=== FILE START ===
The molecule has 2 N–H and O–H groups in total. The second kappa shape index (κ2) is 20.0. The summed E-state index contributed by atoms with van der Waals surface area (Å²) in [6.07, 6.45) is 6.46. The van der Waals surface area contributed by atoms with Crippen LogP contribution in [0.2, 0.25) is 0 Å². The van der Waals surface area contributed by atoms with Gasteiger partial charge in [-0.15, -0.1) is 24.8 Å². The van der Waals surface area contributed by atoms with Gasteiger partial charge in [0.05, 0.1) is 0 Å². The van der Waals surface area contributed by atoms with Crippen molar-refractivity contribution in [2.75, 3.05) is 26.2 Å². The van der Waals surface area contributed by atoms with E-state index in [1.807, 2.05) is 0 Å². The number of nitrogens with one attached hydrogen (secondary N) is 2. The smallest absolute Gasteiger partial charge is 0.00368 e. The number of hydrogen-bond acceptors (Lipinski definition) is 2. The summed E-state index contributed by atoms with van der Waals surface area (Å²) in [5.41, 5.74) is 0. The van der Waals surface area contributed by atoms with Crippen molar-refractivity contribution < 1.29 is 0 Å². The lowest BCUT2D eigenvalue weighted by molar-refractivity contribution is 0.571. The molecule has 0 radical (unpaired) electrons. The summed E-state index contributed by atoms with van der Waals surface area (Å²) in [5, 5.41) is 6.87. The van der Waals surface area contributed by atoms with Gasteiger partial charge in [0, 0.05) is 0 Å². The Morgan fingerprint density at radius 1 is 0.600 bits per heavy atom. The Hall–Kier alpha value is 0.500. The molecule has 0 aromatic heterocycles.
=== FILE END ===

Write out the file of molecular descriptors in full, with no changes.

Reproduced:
The molecule has 2 N–H and O–H groups in total. The second kappa shape index (κ2) is 20.0. The summed E-state index contributed by atoms with van der Waals surface area (Å²) in [6.07, 6.45) is 6.46. The van der Waals surface area contributed by atoms with Crippen LogP contribution in [0.2, 0.25) is 0 Å². The van der Waals surface area contributed by atoms with Gasteiger partial charge in [-0.15, -0.1) is 24.8 Å². The van der Waals surface area contributed by atoms with Gasteiger partial charge in [0.05, 0.1) is 0 Å². The van der Waals surface area contributed by atoms with Crippen molar-refractivity contribution in [2.75, 3.05) is 26.2 Å². The van der Waals surface area contributed by atoms with E-state index in [1.807, 2.05) is 0 Å². The number of nitrogens with one attached hydrogen (secondary N) is 2. The smallest absolute Gasteiger partial charge is 0.00368 e. The number of hydrogen-bond acceptors (Lipinski definition) is 2. The summed E-state index contributed by atoms with van der Waals surface area (Å²) in [5.41, 5.74) is 0. The van der Waals surface area contributed by atoms with Crippen molar-refractivity contribution < 1.29 is 0 Å². The lowest BCUT2D eigenvalue weighted by molar-refractivity contribution is 0.571. The molecule has 0 radical (unpaired) electrons. The summed E-state index contributed by atoms with van der Waals surface area (Å²) in [5, 5.41) is 6.87. The van der Waals surface area contributed by atoms with Gasteiger partial charge in [0, 0.05) is 0 Å². The Morgan fingerprint density at radius 1 is 0.600 bits per heavy atom. The Hall–Kier alpha value is 0.500. The molecule has 0 aromatic heterocycles.